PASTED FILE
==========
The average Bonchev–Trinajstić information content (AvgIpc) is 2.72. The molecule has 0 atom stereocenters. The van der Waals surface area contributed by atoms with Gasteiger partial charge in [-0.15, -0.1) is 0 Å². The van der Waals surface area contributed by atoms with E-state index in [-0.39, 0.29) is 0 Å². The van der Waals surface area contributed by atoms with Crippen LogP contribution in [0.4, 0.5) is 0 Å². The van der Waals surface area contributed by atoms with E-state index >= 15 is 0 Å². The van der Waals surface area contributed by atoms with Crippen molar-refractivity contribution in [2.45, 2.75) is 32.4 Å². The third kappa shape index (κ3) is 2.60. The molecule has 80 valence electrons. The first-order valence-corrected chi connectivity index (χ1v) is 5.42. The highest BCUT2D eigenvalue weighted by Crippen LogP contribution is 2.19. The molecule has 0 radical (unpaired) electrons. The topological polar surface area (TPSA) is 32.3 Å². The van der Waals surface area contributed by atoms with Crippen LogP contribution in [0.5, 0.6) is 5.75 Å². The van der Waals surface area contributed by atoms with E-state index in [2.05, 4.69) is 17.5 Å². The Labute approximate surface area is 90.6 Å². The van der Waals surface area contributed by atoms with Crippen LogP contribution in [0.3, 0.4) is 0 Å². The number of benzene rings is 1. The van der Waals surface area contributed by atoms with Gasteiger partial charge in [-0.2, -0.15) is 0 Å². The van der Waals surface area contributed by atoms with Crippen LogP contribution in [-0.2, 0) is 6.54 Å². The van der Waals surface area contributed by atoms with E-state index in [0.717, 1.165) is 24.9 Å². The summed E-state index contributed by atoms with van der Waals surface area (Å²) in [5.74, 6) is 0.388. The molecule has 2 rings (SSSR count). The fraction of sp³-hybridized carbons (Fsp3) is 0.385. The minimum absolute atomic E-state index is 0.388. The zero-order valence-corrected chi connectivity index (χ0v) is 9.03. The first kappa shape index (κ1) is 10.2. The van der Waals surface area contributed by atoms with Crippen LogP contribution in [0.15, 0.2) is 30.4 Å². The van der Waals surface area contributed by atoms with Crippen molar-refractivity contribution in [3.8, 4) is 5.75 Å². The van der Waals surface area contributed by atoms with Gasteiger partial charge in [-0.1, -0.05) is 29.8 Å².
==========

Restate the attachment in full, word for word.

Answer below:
The average Bonchev–Trinajstić information content (AvgIpc) is 2.72. The molecule has 0 atom stereocenters. The van der Waals surface area contributed by atoms with Gasteiger partial charge in [-0.15, -0.1) is 0 Å². The van der Waals surface area contributed by atoms with E-state index in [-0.39, 0.29) is 0 Å². The van der Waals surface area contributed by atoms with Crippen LogP contribution in [0.4, 0.5) is 0 Å². The van der Waals surface area contributed by atoms with E-state index >= 15 is 0 Å². The van der Waals surface area contributed by atoms with Crippen molar-refractivity contribution in [2.45, 2.75) is 32.4 Å². The third kappa shape index (κ3) is 2.60. The molecule has 80 valence electrons. The first-order valence-corrected chi connectivity index (χ1v) is 5.42. The highest BCUT2D eigenvalue weighted by Crippen LogP contribution is 2.19. The molecule has 0 radical (unpaired) electrons. The topological polar surface area (TPSA) is 32.3 Å². The van der Waals surface area contributed by atoms with Crippen LogP contribution in [0.5, 0.6) is 5.75 Å². The van der Waals surface area contributed by atoms with E-state index in [2.05, 4.69) is 17.5 Å². The Labute approximate surface area is 90.6 Å². The van der Waals surface area contributed by atoms with Crippen LogP contribution in [0.3, 0.4) is 0 Å². The number of benzene rings is 1. The van der Waals surface area contributed by atoms with Gasteiger partial charge in [-0.2, -0.15) is 0 Å². The van der Waals surface area contributed by atoms with Crippen LogP contribution in [-0.2, 0) is 6.54 Å². The van der Waals surface area contributed by atoms with E-state index in [0.717, 1.165) is 24.9 Å². The summed E-state index contributed by atoms with van der Waals surface area (Å²) in [5.74, 6) is 0.388. The molecule has 2 rings (SSSR count). The fraction of sp³-hybridized carbons (Fsp3) is 0.385. The minimum absolute atomic E-state index is 0.388. The zero-order valence-corrected chi connectivity index (χ0v) is 9.03. The first kappa shape index (κ1) is 10.2. The van der Waals surface area contributed by atoms with Crippen LogP contribution in [0.15, 0.2) is 30.4 Å². The van der Waals surface area contributed by atoms with Crippen molar-refractivity contribution in [3.8, 4) is 5.75 Å². The van der Waals surface area contributed by atoms with Gasteiger partial charge in [-0.1, -0.05) is 29.8 Å².